Friday, August 22, 2008

The Zen of Backpacking

My next vacation will consist of the following: 22 miles of hiking, with 2,500 feet of elevation gain and 2,000 feet of elevation loss over the course of several days. Sounds like a good time, right? It's not.
Well, it's not a good time in the conventional sense, but who wants to be conventional these days? While most people prefer to spend their vacations lounging in beach chairs, sipping Mai Tais and taking late-afternoon siestas, I follow a crowd of people with slightly different outlook towards how vacation days should be spent. Instead of lying still in a patch of sun, drifting away from the stress of every day life, my crowd and I prefer to push the limits of our physical, mental, and emotional capabilities by presenting ourselves with challenges. We hike long distances that are normally only experienced from behind a steering wheel. We climb for hours on end with all of our belongings strapped to our backs. We ford streams. We spend our nights outside in the dark, with just a thin layer of nylon separating us from the elements. We sweat. We forego toilets. We eat dehydrated food, and go for days on end without bathing.
And the question I get from so many is: Why?
Well, of course, there are the obvious reasons why so many of us soccer moms and 9-5 commuters (not to mention the hippies) escape to the wilderness at the first sign of a paid vacation. There's the fresh air, the escape from technology, the convenient "dead zones" where crackberries and the like become useless paperweights, suitable for only keeping time and perhaps smashing a bug or two. Sure, it could be all about sleeping under the stars and getting back to basics and everything else that is touted by tent-weilding suburbanites, packing their SUVs for a weekend in the Poconos. But is that really why we abandon the comfort of our homes to go traipsing about in the wilderness? Is that really why we take ourselves out of comfortable situations to move on into unknown landscapes, ridden with hazards and inconveinences and discomforts? I tend to think not.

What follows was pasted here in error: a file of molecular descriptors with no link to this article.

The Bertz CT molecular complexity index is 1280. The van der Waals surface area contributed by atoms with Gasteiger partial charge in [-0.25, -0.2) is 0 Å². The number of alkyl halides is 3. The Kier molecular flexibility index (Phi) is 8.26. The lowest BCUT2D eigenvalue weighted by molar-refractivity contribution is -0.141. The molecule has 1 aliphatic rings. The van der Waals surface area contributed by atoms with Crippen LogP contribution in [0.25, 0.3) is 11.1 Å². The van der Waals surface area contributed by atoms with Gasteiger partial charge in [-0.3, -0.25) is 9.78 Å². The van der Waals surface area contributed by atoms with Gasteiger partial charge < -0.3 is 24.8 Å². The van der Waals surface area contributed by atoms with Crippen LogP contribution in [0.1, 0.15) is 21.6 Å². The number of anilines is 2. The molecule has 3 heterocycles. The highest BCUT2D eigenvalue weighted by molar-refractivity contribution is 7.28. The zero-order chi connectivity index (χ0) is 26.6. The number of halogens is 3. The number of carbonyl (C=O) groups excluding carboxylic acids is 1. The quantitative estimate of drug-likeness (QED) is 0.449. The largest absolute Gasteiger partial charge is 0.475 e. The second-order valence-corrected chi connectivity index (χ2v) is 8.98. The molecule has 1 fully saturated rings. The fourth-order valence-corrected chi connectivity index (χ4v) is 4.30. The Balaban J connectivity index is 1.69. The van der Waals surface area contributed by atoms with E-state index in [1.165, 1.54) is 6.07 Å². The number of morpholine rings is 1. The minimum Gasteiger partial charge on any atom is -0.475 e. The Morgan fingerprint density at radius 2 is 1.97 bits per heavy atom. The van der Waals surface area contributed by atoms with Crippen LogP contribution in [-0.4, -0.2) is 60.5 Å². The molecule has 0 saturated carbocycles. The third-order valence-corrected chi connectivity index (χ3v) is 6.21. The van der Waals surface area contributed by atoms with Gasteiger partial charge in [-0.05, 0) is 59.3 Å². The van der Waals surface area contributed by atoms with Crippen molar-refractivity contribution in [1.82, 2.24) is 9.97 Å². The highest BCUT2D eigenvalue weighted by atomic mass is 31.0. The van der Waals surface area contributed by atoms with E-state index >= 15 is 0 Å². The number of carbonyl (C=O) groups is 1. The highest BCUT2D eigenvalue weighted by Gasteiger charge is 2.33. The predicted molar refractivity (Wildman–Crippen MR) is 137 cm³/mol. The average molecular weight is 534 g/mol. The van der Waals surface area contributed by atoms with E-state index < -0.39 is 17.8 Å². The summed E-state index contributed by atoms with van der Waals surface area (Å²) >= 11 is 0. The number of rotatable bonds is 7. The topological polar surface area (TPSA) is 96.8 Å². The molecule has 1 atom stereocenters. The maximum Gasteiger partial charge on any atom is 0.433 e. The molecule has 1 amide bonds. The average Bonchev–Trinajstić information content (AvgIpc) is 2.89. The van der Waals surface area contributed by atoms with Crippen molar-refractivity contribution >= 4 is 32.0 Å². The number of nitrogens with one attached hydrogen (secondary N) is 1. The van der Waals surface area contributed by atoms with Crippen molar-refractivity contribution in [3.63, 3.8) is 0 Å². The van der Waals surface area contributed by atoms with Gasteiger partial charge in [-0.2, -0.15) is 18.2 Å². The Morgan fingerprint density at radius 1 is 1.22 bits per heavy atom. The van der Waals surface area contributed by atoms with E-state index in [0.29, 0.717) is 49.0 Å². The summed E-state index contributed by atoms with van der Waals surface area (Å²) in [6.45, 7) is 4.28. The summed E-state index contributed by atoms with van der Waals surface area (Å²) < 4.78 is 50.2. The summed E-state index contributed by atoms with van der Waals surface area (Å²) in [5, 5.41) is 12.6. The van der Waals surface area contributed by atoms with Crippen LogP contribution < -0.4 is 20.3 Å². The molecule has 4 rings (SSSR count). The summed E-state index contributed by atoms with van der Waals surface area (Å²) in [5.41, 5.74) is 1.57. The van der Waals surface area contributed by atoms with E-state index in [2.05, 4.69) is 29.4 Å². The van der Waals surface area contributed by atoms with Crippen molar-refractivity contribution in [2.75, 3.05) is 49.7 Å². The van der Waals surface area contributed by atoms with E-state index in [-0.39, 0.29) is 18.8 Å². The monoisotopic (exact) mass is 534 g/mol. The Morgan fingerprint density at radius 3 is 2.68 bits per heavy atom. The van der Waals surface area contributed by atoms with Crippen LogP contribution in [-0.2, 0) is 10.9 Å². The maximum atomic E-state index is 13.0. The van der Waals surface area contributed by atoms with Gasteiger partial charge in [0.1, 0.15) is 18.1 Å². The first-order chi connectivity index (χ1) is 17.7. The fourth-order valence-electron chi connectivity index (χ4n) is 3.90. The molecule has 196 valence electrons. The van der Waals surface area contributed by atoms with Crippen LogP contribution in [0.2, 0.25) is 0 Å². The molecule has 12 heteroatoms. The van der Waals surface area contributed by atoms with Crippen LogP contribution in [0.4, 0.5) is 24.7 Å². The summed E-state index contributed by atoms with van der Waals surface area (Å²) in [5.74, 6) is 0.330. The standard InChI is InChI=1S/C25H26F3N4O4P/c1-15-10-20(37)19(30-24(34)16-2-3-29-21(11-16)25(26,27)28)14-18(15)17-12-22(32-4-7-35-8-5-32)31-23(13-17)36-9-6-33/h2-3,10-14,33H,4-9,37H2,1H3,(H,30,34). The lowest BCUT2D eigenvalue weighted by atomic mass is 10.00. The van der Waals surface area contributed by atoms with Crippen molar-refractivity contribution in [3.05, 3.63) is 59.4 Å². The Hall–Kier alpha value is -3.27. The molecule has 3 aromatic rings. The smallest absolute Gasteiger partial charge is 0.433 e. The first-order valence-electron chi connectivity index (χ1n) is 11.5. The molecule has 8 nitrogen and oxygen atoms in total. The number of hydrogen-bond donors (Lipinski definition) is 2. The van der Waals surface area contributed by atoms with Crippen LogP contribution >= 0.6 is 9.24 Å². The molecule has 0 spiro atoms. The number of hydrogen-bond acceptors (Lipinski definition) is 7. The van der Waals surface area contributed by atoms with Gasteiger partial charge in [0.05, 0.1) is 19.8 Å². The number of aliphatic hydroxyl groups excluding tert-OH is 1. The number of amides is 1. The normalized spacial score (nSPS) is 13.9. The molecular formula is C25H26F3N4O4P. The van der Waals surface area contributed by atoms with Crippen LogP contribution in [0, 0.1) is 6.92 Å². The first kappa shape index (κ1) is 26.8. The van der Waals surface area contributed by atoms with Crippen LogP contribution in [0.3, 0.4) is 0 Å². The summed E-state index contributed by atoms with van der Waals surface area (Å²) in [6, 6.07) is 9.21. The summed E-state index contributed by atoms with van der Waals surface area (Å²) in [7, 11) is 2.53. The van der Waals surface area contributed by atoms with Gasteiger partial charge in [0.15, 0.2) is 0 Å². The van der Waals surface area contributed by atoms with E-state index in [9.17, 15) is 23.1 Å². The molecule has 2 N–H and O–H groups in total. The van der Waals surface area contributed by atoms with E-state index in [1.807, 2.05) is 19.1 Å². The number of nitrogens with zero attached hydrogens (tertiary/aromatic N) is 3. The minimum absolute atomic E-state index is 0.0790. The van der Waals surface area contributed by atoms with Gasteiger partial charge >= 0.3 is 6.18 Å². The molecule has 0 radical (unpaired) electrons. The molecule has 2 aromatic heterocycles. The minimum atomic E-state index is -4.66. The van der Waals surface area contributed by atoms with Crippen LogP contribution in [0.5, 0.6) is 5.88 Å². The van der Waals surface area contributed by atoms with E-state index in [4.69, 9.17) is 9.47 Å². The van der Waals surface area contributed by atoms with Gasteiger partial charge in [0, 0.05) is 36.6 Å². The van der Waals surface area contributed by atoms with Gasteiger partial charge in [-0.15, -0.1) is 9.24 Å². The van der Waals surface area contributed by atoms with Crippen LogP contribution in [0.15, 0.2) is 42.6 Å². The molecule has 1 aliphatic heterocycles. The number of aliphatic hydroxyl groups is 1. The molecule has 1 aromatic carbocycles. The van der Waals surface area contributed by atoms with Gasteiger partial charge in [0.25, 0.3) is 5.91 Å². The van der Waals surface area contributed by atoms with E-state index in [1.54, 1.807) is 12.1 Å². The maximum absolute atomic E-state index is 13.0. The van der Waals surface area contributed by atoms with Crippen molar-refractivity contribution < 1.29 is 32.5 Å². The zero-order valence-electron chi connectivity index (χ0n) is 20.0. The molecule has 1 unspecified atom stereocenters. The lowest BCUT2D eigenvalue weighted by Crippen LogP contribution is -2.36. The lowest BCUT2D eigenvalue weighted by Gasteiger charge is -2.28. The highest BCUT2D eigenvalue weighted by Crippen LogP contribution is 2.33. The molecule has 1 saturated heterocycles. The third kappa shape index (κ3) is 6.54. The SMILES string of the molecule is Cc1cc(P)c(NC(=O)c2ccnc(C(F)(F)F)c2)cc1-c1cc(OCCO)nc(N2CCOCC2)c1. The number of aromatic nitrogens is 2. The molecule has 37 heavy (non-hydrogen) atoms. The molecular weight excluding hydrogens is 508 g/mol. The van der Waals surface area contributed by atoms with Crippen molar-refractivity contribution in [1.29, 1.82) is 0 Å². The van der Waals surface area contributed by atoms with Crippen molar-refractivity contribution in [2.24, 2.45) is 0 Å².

I'm sure everybody has different motives for spending a few days in the great outdoors, so I can only speak from personal experience, but the reasons that I, personally, head into the wild have much more to do with my own self image than with time away from the computer. I'm not talking about self image in terms of how I want to appear to others; I'm don't go backpacking so others will see what a "cool, outdoorsey type" I can be. In fact, most people are slightly turned off at the fact that I enjoy spending days on end sweating...and then NOT bathing. No, the type of self image I'm referring has to do with how I see myself - the worth I ascribe to myself based on previous actions.
You see, I personally believe that in order to live a balanced life, you have to experience the full spectrum of the human experience. I'm talking about pleasure as well as pain; safety and fear; comfort and discomfort. But the problem with humans is that we, as a species, spend a great deal of time figuring out ways to avoid the 'negative' spectrum of our existance. We've created medicines to diminish and manage pain, while numerous technologies have been invented to enhance pleasure, whether through TV or amusement parks or laptops with ultra-fast downloading capabilities. Similarly, we have strived to eliminate fear from our lives via control of our environments and living spaces. We have the police and the media and the government; all of them tasked with the preservation of our wellbeing as a society. At all times, we aim to feel safe and secure and happy and entertained. In fact, we demand that our lives consist of these positive emotions, and are confused, even outraged when our needs are not met.
And yet, despite our technological and societal advances, these emotions are still prevalent in our day-to-day lives, in one form or another. We have aches and pains and migraines from working too long or too hard. Our fears consume us in the form of debt and mortgages and car payments and health insurance premiums (or - god forbid - no health insurance at all). Despite all of the amusements at our disposal, we are bored, overstimulated, and undersatisfied. Despite our best attempts at eliminating every negative aspect of the human condition, these emotions creep back in during commericals and traffic jams and tee-ball practice and laundry.